Wednesday, January 07, 2015

Math is hard Barbie

I was curious about the legendary talking Barbie doll who said "math is hard."

This phrase became so famous that Krugman occasionally references it.

And I reference it in my play DARK MARKET:
A friend of mine knew a producer at the DC public television station. I have a Ph.D in Applied Mathematics but I felt I hadn’t applied it to help anybody much. I liked the idea of making math fun for kids. You know what Barbie said: “math is hard.” 
Barbie? You mean like the doll? 
Yes. They made a talking Barbie and one of things she says is “math is hard.” Not exactly encouraging little girls to get into math. 
Do you honestly think that’s the problem? Not enough encouragement?  
That’s a big part, sure. What do you think it is? 
When my daughter was little, I bought her some trucks, because you know, I wanted to be politically correct. And she told me that one of the trucks was the mommy truck and one of the trucks was the baby.
I also reference Larry Summers' infamous math and science are hard for ladybrains speech in the above passage. He really did use his daughter's play habits as an example of how girls are different from boys, which means we shouldn't be surprised if they don't do STEM careers as well as boys.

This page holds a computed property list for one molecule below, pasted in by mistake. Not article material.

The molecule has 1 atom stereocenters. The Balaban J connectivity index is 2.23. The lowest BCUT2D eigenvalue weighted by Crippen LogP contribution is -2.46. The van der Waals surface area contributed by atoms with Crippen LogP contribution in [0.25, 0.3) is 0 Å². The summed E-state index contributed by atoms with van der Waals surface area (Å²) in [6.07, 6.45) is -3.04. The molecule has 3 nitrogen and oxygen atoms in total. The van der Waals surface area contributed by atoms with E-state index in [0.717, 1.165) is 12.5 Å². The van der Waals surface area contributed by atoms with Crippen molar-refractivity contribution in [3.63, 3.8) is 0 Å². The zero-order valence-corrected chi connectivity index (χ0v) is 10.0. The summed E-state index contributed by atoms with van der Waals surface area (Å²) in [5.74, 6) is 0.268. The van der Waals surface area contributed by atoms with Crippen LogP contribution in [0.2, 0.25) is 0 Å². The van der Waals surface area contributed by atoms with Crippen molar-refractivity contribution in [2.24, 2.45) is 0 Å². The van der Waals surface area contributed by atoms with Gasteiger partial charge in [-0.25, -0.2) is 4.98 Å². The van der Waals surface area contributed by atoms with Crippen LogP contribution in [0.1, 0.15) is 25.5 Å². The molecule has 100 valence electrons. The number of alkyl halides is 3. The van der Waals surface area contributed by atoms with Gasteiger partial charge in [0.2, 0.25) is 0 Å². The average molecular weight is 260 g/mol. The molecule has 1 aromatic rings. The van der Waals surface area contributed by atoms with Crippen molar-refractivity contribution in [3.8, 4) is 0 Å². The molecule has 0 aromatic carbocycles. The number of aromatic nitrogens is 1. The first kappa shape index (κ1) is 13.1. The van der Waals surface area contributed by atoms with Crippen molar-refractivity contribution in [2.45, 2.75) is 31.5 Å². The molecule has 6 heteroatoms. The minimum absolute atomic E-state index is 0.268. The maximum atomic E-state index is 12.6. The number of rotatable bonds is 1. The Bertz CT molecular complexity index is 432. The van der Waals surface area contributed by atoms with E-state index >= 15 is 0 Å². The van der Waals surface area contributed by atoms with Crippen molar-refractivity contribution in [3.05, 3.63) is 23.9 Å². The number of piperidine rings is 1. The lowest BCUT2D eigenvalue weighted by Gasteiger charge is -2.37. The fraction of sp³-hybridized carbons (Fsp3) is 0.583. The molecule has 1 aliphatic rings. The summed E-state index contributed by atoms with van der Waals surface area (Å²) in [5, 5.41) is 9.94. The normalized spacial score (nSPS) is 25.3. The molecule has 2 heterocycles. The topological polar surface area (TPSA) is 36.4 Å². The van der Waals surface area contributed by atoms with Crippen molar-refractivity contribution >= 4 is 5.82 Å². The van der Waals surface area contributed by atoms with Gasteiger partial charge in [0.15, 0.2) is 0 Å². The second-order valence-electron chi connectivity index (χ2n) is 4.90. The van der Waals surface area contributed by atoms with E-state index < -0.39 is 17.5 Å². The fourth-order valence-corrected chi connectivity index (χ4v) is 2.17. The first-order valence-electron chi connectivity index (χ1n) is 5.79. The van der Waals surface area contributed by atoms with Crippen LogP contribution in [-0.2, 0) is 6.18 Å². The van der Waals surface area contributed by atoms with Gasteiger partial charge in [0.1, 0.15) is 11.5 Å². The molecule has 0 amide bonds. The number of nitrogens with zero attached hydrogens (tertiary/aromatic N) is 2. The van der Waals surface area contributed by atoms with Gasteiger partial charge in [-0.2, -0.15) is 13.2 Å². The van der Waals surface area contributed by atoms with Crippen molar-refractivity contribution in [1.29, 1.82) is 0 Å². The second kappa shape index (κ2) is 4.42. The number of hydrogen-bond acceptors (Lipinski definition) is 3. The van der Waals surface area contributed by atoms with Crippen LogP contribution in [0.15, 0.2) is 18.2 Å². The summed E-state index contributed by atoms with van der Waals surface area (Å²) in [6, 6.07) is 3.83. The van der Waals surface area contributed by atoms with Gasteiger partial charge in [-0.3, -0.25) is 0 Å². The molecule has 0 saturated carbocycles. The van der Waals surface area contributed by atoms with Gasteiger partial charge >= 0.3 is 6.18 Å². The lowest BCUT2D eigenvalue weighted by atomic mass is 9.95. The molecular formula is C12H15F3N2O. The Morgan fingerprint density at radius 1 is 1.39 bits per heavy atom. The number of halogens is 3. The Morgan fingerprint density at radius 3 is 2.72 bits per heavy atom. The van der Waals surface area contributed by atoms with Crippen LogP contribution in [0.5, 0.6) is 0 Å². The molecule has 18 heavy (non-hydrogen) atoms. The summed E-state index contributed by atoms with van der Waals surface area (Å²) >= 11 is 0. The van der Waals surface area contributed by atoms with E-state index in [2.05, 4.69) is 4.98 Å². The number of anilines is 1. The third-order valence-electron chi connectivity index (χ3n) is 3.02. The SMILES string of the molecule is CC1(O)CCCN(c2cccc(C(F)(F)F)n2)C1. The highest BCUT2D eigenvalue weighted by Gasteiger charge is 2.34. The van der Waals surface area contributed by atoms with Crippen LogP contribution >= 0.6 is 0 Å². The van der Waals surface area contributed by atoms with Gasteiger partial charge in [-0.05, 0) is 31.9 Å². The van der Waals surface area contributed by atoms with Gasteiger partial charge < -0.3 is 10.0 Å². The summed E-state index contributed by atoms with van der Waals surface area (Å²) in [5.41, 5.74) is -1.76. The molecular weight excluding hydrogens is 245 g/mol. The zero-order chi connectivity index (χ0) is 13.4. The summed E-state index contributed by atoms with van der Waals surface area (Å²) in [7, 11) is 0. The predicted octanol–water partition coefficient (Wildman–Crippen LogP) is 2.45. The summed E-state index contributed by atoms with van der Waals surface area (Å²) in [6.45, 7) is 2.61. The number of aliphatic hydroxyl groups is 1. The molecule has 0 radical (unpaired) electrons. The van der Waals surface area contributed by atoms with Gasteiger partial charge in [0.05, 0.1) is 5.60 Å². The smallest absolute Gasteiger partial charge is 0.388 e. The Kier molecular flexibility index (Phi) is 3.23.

But after doing some Googling it turns out that Barbie didn't say "math is hard" she said "math class is tough" and this was controversial back in 1992.
A talking Barbie doll criticized by a national women's group for saying "math class is tough" will no longer utter the offending lament, Mattel Inc. has decided. 
The Teen Talk Barbie, which costs about $25, will remain in stores. But the computer chip that randomly selects four phrases for each doll will now pick from 269 selections, not 270. 
The American Association of University Women attacked the math comment in a report on how schools shortchange girls. The doll hit store shelves in July.

They may have discontinued the phrase in 1992 but it lives on in social memory. Albeit not accurately. This piece from 2006 discusses the historical morphing of the phrase.